These excursions into cinephile indulgence that have given me reprieve from the busyness of other time-consuming activities. Apart from these film viewing experiences and other events, I've experienced a number of computer problems, which has severely handicapped my ability to write or post a new entry. So even though I've been able to somewhat maintain my film watching, my reading and writing has taken a hit.
Alas, my frustrations have finally paid off, and I'm coming to you now from a brand new computer with all kinds of new features. (Who knew that new versions of Microsoft Word would include a feature for writing blog posts!) I'm still trying to work out the kinks with adapting to the new system and to Vista, but now that I am up and running I can at least plunge head first into all the blogs I've only been glancing at here and there in recent weeks. As my familiarity with the computer grows, and the rest of my schedule begins to settle down (hopefully), I expect to be more active on the blogging front. But before I dive into some more elaborate and focused posts, I'd like to share just a few thoughts on blogging, from both inside and out.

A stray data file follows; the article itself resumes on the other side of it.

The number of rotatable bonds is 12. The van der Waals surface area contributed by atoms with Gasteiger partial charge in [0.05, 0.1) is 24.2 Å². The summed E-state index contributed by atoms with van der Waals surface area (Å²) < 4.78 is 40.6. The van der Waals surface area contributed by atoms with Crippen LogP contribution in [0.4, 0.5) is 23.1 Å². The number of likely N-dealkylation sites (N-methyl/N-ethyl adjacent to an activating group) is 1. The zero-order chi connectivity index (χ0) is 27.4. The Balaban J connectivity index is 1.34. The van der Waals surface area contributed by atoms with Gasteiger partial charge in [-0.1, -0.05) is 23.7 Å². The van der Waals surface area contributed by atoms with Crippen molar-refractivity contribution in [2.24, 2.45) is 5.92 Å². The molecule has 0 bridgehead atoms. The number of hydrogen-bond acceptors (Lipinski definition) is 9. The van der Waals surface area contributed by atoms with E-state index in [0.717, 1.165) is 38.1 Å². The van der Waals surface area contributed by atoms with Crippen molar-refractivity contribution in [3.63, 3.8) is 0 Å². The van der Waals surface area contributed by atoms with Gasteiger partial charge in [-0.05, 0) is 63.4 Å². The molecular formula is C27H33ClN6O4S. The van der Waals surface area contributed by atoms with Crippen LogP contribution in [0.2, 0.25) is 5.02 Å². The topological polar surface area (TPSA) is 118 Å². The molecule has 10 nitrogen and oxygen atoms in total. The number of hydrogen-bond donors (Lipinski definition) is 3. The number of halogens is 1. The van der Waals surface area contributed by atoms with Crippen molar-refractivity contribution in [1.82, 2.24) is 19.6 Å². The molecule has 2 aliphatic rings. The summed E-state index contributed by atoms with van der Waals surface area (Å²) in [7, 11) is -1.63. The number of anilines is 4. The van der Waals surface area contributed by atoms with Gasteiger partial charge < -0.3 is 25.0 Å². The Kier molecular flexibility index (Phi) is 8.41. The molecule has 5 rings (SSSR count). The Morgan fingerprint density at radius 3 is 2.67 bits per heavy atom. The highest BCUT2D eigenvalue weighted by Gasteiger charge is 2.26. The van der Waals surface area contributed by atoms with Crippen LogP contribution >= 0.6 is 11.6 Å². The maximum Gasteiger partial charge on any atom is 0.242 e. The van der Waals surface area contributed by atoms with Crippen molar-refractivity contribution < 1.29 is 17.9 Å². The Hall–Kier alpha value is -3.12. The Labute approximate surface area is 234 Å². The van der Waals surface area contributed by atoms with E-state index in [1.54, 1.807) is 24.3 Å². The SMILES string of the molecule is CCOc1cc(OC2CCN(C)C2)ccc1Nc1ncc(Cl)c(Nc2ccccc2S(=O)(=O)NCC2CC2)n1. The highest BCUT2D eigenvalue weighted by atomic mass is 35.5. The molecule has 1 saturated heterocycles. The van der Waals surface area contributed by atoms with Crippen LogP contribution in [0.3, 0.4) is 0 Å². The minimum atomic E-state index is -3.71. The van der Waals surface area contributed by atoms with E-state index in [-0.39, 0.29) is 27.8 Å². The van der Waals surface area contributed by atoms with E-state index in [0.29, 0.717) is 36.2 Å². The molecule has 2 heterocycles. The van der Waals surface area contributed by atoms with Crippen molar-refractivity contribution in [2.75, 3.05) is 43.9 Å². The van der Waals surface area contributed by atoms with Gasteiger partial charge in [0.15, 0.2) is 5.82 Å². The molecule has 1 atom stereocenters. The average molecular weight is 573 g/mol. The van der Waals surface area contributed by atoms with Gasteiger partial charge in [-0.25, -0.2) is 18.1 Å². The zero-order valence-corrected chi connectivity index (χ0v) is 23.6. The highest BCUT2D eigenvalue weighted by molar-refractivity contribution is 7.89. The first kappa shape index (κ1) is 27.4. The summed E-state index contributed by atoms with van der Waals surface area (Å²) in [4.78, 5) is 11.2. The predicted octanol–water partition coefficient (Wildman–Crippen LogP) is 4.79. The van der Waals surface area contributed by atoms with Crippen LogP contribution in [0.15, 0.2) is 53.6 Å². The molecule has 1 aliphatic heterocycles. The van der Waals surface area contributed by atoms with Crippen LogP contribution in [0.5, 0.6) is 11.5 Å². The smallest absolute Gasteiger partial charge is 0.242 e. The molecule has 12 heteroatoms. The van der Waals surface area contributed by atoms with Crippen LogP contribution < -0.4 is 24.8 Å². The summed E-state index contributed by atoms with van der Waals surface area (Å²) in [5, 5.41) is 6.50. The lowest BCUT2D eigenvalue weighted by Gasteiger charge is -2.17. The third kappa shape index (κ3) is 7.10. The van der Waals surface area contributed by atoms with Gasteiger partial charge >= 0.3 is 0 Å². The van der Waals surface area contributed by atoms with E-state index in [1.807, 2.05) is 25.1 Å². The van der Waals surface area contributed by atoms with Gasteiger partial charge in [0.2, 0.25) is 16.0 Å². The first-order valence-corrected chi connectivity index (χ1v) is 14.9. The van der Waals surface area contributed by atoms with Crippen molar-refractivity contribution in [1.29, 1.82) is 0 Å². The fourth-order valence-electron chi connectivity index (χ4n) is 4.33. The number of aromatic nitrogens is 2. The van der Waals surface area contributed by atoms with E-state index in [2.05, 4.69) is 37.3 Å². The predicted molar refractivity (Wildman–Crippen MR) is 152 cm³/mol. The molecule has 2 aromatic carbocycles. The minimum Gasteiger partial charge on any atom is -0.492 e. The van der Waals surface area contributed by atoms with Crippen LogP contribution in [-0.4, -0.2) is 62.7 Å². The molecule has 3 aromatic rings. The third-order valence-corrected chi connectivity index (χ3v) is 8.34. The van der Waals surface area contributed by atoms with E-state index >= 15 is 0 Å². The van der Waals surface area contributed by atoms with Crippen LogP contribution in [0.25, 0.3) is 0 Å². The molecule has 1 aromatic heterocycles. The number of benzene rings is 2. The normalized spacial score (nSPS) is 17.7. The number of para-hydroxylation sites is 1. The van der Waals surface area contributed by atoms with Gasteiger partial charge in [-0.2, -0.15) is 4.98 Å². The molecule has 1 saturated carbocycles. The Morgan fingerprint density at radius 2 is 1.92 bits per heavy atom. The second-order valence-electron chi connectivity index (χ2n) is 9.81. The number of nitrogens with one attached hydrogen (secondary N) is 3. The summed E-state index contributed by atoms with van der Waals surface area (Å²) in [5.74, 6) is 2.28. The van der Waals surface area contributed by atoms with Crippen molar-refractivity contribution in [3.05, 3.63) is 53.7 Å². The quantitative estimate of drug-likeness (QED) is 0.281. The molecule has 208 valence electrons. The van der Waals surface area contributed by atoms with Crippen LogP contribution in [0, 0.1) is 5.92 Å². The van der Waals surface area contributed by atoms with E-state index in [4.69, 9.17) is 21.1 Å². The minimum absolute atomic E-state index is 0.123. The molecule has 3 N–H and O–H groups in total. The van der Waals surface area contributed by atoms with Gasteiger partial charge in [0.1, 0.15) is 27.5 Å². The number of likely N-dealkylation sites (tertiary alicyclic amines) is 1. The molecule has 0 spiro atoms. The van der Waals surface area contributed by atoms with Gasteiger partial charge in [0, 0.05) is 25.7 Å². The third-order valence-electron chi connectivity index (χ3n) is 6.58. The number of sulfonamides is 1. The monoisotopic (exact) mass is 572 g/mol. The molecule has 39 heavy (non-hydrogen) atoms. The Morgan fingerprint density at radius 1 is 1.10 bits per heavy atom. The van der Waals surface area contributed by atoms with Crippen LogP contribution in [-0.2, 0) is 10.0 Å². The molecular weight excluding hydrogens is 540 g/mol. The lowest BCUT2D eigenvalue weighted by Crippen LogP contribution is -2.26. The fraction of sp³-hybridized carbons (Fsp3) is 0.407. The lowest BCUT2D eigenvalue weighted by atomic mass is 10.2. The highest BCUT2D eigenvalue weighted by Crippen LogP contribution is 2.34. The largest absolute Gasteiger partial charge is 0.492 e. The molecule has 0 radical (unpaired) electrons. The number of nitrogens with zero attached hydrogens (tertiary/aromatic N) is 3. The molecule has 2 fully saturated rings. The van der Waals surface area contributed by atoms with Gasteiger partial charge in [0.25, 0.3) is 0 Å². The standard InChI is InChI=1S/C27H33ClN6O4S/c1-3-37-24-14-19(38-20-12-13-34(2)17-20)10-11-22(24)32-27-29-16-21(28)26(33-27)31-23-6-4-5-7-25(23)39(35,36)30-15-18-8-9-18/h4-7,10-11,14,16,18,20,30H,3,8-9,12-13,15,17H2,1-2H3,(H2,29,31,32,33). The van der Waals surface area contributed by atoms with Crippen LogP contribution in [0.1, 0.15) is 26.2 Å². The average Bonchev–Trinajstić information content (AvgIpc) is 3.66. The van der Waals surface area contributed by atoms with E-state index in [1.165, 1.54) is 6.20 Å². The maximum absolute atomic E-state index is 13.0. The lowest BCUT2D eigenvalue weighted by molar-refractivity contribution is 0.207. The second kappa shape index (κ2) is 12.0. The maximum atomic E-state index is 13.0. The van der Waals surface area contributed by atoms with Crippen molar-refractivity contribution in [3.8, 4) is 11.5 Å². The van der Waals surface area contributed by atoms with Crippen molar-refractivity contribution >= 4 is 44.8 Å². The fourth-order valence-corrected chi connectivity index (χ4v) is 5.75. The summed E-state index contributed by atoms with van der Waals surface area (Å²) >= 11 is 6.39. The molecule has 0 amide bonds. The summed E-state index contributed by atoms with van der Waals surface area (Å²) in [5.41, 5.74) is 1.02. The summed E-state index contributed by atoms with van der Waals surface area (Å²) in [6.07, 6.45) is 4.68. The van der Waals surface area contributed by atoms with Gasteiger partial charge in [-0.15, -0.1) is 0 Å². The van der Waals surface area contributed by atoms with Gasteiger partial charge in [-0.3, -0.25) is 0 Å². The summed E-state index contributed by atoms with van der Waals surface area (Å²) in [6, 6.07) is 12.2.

In the past few weeks, I've only managed to visit web sites and blogs on a sporadic and limited basis. But since I've set myself up with the new computer, it's been refreshing to jump right back in to all the fun. One thing I've learned from being away from the film for a short time is that it moves very quickly. There is so much to catch up on. Perhaps Peter Bart wasn't too far off when we referred to bloggers as "busy bodies," because there is so much activity among film blogs that it's hard to streamline any of it. So much of our own material is rigorously controlled and always changing. We are the gods of our own universe, changing posts content and visual interfaces at will, shifting the entries on the all important blogrolls, and moderating the comments following our posts. Millions of threads of discussion are sprouting in new and old places that to try to jump in is like awkwardly trying to join a race already in progress. One just feels out of place. But when Big Events happen, the explosion of discourse is almost overwhelming (in a good way).